The generator seeks to minimize the log of the inverse probability predicted by the discriminator for fake images. This has the effect of encouraging the generator to generate samples that have a low probability of being fake.
10. Can the training of GAN models be compared to a Minimax 2-player game?
GAN originally presented by Goodfellow et al is a novel technique that uses a minmax two-player game to learn latent data distributions. The framework is adversarial in the sense that the training procedure for G tries to maximize the probability of D making a mistake. The framework thus corresponds to a minimax two-player game.
11. The following claims are true if we characterize Generator as G(z; theta g).
- p_z(z) represents probability distribution of data
- input noise is sampled from domain z
- theta_g represents parameters of generator model
- theta_g represents parameters of discriminator model
ANS: theta_g represents parameters of generator model
x = g(z; \theta_g) where x is the produced sample and θg are the respective parameters characterizing the generative model. The input to the generator is a noise sample z which is drawn from a simple prior noise distribution pz. Often we use a standard Gaussian distribution or a uniform distribution as prior.
1. Is it acceptable to extract data from a real sample using a generated sample?
Although the created sample contains some "modified" values, a pragmatic perspective might help us understand when and how we might use it. It's acceptable to use a generated sample for these kinds of applications because in many cases, the "changing values" are not as significant as they can affect the process's result.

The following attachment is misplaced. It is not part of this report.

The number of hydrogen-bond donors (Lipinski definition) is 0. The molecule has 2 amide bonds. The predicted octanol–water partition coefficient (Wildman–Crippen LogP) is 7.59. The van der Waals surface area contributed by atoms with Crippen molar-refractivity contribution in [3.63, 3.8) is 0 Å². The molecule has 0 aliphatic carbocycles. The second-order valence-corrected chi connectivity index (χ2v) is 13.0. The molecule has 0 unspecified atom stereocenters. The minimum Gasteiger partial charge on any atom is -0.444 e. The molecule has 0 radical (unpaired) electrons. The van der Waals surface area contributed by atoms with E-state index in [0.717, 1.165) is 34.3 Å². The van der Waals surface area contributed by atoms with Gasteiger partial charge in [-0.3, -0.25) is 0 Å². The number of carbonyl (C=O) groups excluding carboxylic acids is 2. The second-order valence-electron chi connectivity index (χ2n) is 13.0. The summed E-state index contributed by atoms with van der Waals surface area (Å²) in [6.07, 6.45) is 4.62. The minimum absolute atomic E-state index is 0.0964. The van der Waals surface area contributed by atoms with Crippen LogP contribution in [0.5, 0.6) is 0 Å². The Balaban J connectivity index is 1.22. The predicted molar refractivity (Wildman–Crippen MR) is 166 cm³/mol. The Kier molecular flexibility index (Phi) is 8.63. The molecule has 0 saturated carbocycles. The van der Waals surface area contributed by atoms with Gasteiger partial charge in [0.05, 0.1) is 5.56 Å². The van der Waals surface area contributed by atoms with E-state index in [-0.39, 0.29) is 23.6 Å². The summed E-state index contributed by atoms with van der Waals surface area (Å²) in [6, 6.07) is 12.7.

2. What is the role of noise and noise sampling?
NNoise has a balancing function! We can alter how we sample from it or even produce it (not as pure noise, but something different!) for sure. However, it will result in a biased generator feeding the "noise input". Therefore, it could be wise to keep it as haphazard as possible.
3. What happens if you change Noise to another type of distribution?
In essence, a Conditional Generative Adversarial Network (CGAN) is created (Mirza & Osindero, 2014). In addition to image-to-image translation, CGANs have been employed in a variety of applications, including image super-resolution (which appears to be the case in the research you may have cited involving astronomical image data) (Isola et. al. 2016). Superpixel resolution is one use of Image-to-Image translation, along with image colorization and dense semantic tagging.
4. Can we have a Deeper GAN?
Well, once more, practicality is what we need to prioritize. A "Deeper GAN" can be created, but only when more processing on the data is required. In reality, when we feed a generated sample from a GAN into another one, we are essentially doing so in place of "Noise" so that the G portion can perform "Something" on it. How many steps are required? Depending on our design, yes. What drawbacks are there? Undoubtedly, training would be time-consuming. yet it can also lead to more "strange representations" in the finished product. because some generated samples are being used as noise. There is no guarantee that it will work in all circumstances, however it may work well in some.
5.Why are Generative Adversarial Networks classed as unsupervised?